In order to prove disability discrimination under the Equality Act, workers have to show that the impairment has an “adverse effect on their ability to carry out normal day-to-day activities”. In Mutombo-Mpania v Angard Staffing Solutions Ltd, the Employment Appeal Tribunal (EAT) held that this involves providing evidence listing the specific activities that the worker could not undertake because of the alleged disability.
When filling in his application form for Angard Staffing, a recruitment agency which provided casual staff for Royal Mail, Mr Mutombo-Mpania did not indicate that he had a disability, although he had been diagnosed as suffering from essential hypertension in 2011.
From November 2015 to November 2016 he worked for Royal Mail on a late shift which finished at 10pm. In the run up to Christmas 2016 he accepted a night shift booking covering the period from 21 November until 13 January 2017. However, prior to starting the booking he emailed Angard explaining that he could not work night shifts because of his “health condition”.
After failing to attend work on four occasions between 21 November and 15 December 2016, the agency told Mr Mutombo-Mpania that the Glasgow mail centre no longer wished him to work for them. He replied saying this was unfair as he had told the agency about his health condition and that, in any event, he had never asked to be transferred from days to nights in the first place.
He brought a number of tribunal claims, including one for disability discrimination.
Dismissing his claim, the tribunal found that Mr Mutombo-Mpania had failed to demonstrate how his health condition had a “substantial adverse effect on his ability to carry out normal day to day activities”, not least because he had not provided any evidence of any activities that had been impacted nor in what way. In effect, he had given “no insight into any limitations on his day to day activities caused by the physical impairment of essential hypertension”.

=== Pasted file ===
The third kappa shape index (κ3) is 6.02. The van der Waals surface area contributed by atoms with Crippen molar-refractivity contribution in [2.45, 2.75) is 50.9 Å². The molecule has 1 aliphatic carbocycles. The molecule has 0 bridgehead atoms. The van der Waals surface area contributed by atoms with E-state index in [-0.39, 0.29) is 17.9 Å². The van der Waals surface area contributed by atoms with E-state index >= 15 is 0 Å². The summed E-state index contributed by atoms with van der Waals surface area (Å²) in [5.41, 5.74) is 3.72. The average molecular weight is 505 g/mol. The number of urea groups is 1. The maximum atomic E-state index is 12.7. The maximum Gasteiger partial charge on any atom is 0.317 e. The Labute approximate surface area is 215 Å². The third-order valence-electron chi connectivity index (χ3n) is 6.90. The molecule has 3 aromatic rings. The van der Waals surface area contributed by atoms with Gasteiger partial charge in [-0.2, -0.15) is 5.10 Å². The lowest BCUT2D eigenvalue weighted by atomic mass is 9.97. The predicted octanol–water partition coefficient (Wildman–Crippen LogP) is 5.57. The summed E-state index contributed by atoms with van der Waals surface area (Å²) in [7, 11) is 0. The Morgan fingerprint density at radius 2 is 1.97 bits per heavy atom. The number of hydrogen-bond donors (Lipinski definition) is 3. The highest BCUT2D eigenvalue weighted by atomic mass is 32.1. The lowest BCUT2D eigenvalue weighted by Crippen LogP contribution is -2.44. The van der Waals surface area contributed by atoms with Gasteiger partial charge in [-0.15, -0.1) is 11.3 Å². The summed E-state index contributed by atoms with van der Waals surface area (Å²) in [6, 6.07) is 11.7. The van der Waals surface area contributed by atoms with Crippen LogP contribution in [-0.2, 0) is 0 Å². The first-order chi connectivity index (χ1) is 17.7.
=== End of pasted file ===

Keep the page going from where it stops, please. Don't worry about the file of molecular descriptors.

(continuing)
Even if he had established that he was a disabled person under the Equality Act, the tribunal held that his employer could not have reasonably been expected to know as he had not mentioned it when he joined. Nor could his employer have had constructive knowledge of his disability as he had previously worked night shifts and voluntarily accepted the block booking. Although the agency should have made further inquiries once it became aware of his health condition, the tribunal held that this was not enough to infer constructive knowledge of disability.
The EAT agreed with the tribunal holding that it was not enough for Mr Mutombo-Mpania to refer to headaches, tiredness and so on without linking those symptoms to his inability to carry out the activity he had been undertaking for the agency or his alleged inability to carry out regular night shifts. In particular, he had not listed the specific activities that he could not do or could only do with difficulty because of the impact of his hypertension. The burden of proof was on him and he had failed to discharge it.
As for the tribunal finding that the agency should have made further inquiries, it agreed with the employer that this was simply to ascertain information about the “health condition” that Mr Mutombo-Mpania had informed them about. This was not the same thing as a disability and did not therefore represent a finding that the employer had failed to take reasonable steps to ascertain whether he had a disability or not.